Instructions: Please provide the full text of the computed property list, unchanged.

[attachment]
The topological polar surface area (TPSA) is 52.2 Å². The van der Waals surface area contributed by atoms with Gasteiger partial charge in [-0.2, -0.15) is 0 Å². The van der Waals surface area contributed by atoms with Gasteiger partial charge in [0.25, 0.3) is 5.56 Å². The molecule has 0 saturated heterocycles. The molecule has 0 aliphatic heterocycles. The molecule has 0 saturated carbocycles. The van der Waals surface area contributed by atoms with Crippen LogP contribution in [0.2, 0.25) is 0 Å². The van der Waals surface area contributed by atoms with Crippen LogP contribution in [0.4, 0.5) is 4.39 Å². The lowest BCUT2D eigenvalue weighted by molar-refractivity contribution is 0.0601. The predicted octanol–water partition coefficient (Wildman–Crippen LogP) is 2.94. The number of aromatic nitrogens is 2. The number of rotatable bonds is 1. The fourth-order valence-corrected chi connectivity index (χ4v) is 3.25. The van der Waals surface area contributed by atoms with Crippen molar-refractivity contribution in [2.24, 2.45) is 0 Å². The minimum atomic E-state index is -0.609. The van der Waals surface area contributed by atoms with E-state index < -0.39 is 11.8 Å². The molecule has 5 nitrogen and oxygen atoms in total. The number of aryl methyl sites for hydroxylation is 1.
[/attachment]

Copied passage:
The topological polar surface area (TPSA) is 52.2 Å². The van der Waals surface area contributed by atoms with Gasteiger partial charge in [-0.2, -0.15) is 0 Å². The van der Waals surface area contributed by atoms with Gasteiger partial charge in [0.25, 0.3) is 5.56 Å². The molecule has 0 saturated heterocycles. The molecule has 0 aliphatic heterocycles. The molecule has 0 saturated carbocycles. The van der Waals surface area contributed by atoms with Crippen LogP contribution in [0.2, 0.25) is 0 Å². The van der Waals surface area contributed by atoms with Crippen LogP contribution in [0.4, 0.5) is 4.39 Å². The lowest BCUT2D eigenvalue weighted by molar-refractivity contribution is 0.0601. The predicted octanol–water partition coefficient (Wildman–Crippen LogP) is 2.94. The number of aromatic nitrogens is 2. The number of rotatable bonds is 1. The fourth-order valence-corrected chi connectivity index (χ4v) is 3.25. The van der Waals surface area contributed by atoms with Crippen molar-refractivity contribution in [2.24, 2.45) is 0 Å². The minimum atomic E-state index is -0.609. The van der Waals surface area contributed by atoms with E-state index < -0.39 is 11.8 Å². The molecule has 5 nitrogen and oxygen atoms in total. The number of aryl methyl sites for hydroxylation is 1.